Aspergillosis: A Secondary Complication in COVID-19
Dr. Rajiv R Sahay, CIAQP, FIAS, Laboratory Director
Aspergillus is a rapidly growing fungi that produce pigmented colonies of a green, yellow, brown, or black shade within ten days when incubated at 25°C (77°F). This mold is very common worldwide and is reported both from indoor and outdoor environments. It can be isolated from air, plants, foodstuffs, soil, sand beaches, caves, and mines, activated sludge, mangrove swamps, freshwater, compost, animal dung, silage, fodder, and cotton fabrics in the tropics. Some species are thermotolerant (50°C), some species are allergenic, and other species produce powerful mycotoxins. They are one of the most common causes of systemic fungal disease in humans and animals causing primarily acute or chronic respiratory tract infections.
Aspergillosis is an infection caused by a common mold known as Aspergillus which triggers allergic reactions and can develop as a mild to serious lung infection that affects the respiratory system. People with weakened immune systems or are suffering from lung diseases are at a higher risk of developing complications due to Aspergillus. The main route of exposure is through the respiratory system. The signs and symptoms of aspergillosis infection varies depending on the exposure and severity of illness. Initially, it may not exhibit any symptoms, but it may produce a mild cough. When Aspergillus invades the lungs of persons with certain chronic lung (pulmonary) conditions, such as emphysema, tuberculosis, or advanced sarcoidosis; the fungal filaments can occupy the air spaces (cavities) caused by these diseases and form a tangled mass known as aspergilloma.
In more severe forms of the infection, it affects and spreads rapidly from the lungs to the brain, heart, kidneys, or skin and is commonly known as invasive aspergillosis. Signs and symptoms may vary depending on the organs affected, although some important symptoms due to invasive aspergillosis includes fever and chills, a cough that brings up blood (hemoptysis), shortness of breath, chest or joint pain, headaches or eye symptoms, skin lesions, and others. Besides the lungs, Aspergillus can also infect the sinuses which may cause stuffy nose, fever, facial pain, and headaches etc.
Aspergillosis and COVID-19
People with the following conditions are at a higher risk of developing aspergillosis: weakened immune system, lower white blood cell levels, lung cavities, asthma or cystic fibrosis, and others.
It has been reported in many studies that patients with COVID-19 caused by Sever Acute Respiratory Syndrome Coronavirus-2 (SARS CoV-2) have been reported with Aspergillus as a co-infectious agent. COVID-19 associated pulmonary aspergillosis (CAPA) is reported in patients based on the presence of the fungal antigen β-D-glucan (fungal marker) in their serum. The rate of CAPA varies between 4% to 35%. COVID-19 may be an underlying risk of pulmonary aspergillosis, even in patients not previously known to be immunosuppressed. In COVID-19 patients, diagnostics for Aspergillus and other agents that may cause respiratory ailments should be considered. This will minimize the risk of fungal and other agents to prevent putative invasive pulmonary aspergillosis in COVID-19 patients.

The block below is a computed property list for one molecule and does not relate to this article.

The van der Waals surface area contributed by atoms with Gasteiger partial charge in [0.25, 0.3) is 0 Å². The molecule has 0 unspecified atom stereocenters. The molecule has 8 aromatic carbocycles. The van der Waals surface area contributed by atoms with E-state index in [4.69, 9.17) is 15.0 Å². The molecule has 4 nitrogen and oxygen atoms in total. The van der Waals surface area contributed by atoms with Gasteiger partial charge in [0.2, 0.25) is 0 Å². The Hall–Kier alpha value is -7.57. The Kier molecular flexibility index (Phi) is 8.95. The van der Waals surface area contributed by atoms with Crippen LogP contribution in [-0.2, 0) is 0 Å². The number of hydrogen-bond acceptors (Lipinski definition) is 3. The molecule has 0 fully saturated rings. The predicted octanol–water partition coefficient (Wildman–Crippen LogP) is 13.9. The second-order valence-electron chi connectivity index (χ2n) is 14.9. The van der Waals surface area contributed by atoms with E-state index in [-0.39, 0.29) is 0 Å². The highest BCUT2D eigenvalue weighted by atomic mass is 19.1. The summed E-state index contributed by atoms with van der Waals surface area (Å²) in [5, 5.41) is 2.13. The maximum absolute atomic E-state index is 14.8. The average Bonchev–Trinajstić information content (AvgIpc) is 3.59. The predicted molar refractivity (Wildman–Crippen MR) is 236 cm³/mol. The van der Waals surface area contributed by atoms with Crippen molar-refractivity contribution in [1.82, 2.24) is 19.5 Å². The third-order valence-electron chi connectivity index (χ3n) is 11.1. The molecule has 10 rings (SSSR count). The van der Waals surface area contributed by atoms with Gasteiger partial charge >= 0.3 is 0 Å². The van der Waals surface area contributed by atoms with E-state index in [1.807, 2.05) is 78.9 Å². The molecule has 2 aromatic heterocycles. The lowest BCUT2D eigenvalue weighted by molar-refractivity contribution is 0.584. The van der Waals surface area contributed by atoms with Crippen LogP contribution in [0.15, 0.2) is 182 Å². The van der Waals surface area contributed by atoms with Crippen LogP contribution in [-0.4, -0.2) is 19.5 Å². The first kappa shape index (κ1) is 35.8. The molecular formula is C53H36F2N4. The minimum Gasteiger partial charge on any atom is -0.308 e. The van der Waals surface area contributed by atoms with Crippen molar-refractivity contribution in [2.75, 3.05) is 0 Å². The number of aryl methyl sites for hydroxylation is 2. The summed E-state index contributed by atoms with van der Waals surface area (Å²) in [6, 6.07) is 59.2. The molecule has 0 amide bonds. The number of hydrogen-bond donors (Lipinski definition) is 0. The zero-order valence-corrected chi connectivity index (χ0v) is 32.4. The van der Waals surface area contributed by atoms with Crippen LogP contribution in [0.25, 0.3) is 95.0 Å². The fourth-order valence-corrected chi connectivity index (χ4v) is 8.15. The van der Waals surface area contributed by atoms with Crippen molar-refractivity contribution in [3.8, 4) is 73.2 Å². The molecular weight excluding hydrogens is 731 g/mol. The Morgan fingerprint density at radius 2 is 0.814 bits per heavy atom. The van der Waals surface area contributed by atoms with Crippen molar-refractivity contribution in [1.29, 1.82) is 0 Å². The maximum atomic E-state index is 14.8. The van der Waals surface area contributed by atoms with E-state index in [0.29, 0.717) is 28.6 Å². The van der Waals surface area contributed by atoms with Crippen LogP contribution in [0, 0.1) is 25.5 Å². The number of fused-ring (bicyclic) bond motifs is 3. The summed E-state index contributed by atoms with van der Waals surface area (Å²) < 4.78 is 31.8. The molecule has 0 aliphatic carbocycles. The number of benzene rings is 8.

The air-borne Aspergillus, which may cause aspergillosis is a major threat to immunocompromised or COVID-19 suffering patients. The spores of Aspergillus are widely distributed and transported in environment due to their air-borne nature (conidia size, etc.).
Recent developments in IAQ technologies are helpful in minimizing the risk of aspergillosis, especially those caused by aerially transmitted Aspergillus spores. Periodical and routine maintenance of HVAC (Heating, Ventilation and Air Conditioning) and air-conveyance systems is effective not only in minimizing the risk of conidial dispersal, but also in identifying the environmental conditions that may also be responsible for the growth and dispersal of Aspergillus within an environment. Building health checks and diagnostic evaluations are important tools for assessing the overall Aspergillus incidence within facilities including, hospitals, healthcare facilities, residential, commercial and other types of building. To minimize the risk of aspergillosis in midst of the COVID-19 pandemic, proactive and reactive environmental sampling with advanced IAQ technology is encouraged for identifying Aspergillus and other particulates which may be linked to environmental Aspergillus infection.
For more information on Aspergillus or Environmental Coronavirus Testing please contact EDLab today.